“What is Written Here is Brief”: Some Roman Memorials for Memorial Day

Some Archaic Latin Inscriptions from the Loeb Classical Library (the LCL numbers are first, translations are mine). There are earlier poetic epitaphs on this site as well, even legendary ones

Epitaphs 14 [CIL 1861]

“Here lies the sweet clown and slave of Clulius
Protogenes, who created many moments of happiness for people with his joking”

Protogenes Cloul[i] | suavis heicei situst | mimus
plouruma que | fecit populo soueis | gaudia nuges.

15 [CIL 1202]

“This monument was erected for Marcus Caecilius
We give you thanks, Friend, since you stopped by this home.
May you have good fortune and be well. Sleep without worry.”

Hoc est factum monumentum | Maarco Caicilio. |
Hospes, gratum est quom apud | meas restitistei seedes. |
Bene rem geras et valeas, | dormias sine qura.

18 [CIL 1211]

“Friend, what is written here is brief—stop and read it all.
This is the unattractive tomb of an attractive woman.
Her parents named her Claudia
She loved her own husband with her whole heart.
She had two sons and leaves one of them
On the earth, but placed the other beneath it.
[She was] charming in conversation; but proper in behavior.
She safeguarded her house. She made wool. I have said it all. Go.”

Hospes, quod deico paullum est; asta ac pellege.
Heic est sepulcrum hau pulcrum pulcrai feminae.
Nomen parentes nominarunt Claudiam.
Suom mareitom corde deilexit souo.
Gnatos duos creavit, horunc alterum
in terra linquit, alium sub terra locat.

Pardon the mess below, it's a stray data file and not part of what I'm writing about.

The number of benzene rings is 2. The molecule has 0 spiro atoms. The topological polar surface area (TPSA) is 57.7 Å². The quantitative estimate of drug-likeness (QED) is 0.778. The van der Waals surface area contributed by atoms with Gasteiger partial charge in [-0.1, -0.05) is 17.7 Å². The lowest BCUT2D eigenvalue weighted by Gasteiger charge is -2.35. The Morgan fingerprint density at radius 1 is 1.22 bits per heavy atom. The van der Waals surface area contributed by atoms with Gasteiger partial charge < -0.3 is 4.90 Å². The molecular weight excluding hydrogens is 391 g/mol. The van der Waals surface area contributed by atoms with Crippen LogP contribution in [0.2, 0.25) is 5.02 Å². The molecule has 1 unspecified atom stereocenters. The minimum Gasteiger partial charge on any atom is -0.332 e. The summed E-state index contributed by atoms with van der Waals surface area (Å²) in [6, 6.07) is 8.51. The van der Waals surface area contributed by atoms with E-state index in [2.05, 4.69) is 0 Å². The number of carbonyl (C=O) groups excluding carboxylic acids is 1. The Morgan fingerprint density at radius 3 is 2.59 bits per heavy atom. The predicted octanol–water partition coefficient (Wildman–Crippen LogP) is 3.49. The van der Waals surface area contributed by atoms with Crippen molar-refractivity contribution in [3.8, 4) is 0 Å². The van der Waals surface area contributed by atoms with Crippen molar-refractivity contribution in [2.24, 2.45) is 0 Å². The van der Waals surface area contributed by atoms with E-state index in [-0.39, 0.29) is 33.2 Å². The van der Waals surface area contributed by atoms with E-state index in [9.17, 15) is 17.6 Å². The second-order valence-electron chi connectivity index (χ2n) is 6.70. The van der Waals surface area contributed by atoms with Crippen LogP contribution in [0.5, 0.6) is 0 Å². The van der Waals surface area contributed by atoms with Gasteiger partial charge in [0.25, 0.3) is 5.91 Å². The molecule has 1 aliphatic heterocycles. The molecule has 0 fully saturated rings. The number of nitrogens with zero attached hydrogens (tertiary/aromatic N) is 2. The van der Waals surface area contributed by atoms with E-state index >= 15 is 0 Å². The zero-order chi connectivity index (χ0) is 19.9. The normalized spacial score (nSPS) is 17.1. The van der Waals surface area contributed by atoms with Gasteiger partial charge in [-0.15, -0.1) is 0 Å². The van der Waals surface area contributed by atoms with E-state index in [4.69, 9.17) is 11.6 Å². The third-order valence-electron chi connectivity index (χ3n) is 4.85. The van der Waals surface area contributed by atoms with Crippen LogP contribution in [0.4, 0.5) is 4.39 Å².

Sermone lepido, tum autem incessu commodo.
Domum servavit, lanam fecit. Dixi. Abei.

39 [CIL 1219]

“Here are the bones of Pompeia the first daughter
Fortune promises a lot to many but makes a guarantee for no one.
Live for all days and all hours. For nothing is yours wholly.
Salvius and Heros donated this.”

Primae | Pompeiae | ossua heic.|
Fortuna spondet | multis, praestat nemini;
vive in dies | et horas, nam proprium est nihil. |
Salvius et Heros dant.

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Memorials of Eternal Words

Demosthenes, Funeral Oration, 35

“It is a hard thing for a mother and father to lose their children and to be deprived of their loved ones’ care in their old age; but it is a sacred comfort to see their offspring earn ageless honors and a public memorial of their virtue, when they are considered worthy of immortal sacrifices and contests. It is painful for children to become orphaned from their father; but it is ennobling to receive a share of their parent’s glory.”

χαλεπὸν πατρὶ καὶ μητρὶ παίδων στερηθῆναι καὶ ἐρήμοις εἶναι τῶν οἰκειοτάτων γηροτρόφων· σεμνὸν δέ γ᾿ ἀγήρως τιμὰς καὶ μνήμην ἀρετῆς δημοσίᾳ κτησαμένους ἐπιδεῖν, καὶ θυσιῶν καὶ ἀγώνων ἠξιωμένους ἀθανάτων. λυπηρὸν παισὶν ὀρφανοῖς γεγενῆσθαι πατρός· καλὸν δέ γε κληρονομεῖν πατρῴας εὐδοξίας.

Plutarch, Sayings of the Spartans, 251 Agesliaos

“When he was sailing back from Egypt, he began to die. He was telling those near him that a painting, or picture, or any statue of his body was not to be made, saying, “if I have accomplished anything good, let that be my memorial. If I have not, all the statues and the works of craftsmen will be worth nothing at all.”

Κατὰ δὲ τὸν Αἰγύπτου1ἀπόπλουν ἀποθνῄσκων ἐνετείλατο τοῖς περὶ αὐτὸν μήτε πλαστὰν μήτε γραπτὰν μήτε μιμηλὰν τοῦ σώματος εἰκόνα ποιήσασθαι, “εἰ γάρ τι καλὸν ἔργον πεποίηκα, τοῦτό μου μνημεῖον ἔσται· εἰ δὲ μή, οὐδ᾿ οἱ πάντες ἀνδριάντες, βαναύσων καὶ οὐδενὸς ἀξίων ἔργα ὄντες.”

Seneca, De Consolatione ad Polybium 2

“Extend the memory of your brother with some memorial of your writing: this is the only thing in human affairs which no storm can weaken and no expanse of time can consume. The rest—those made through the mounding of marble and stones or building up tombs of earth—they don’t last beyond a long day, since they will perish too. But creativity’s memory meets no death.”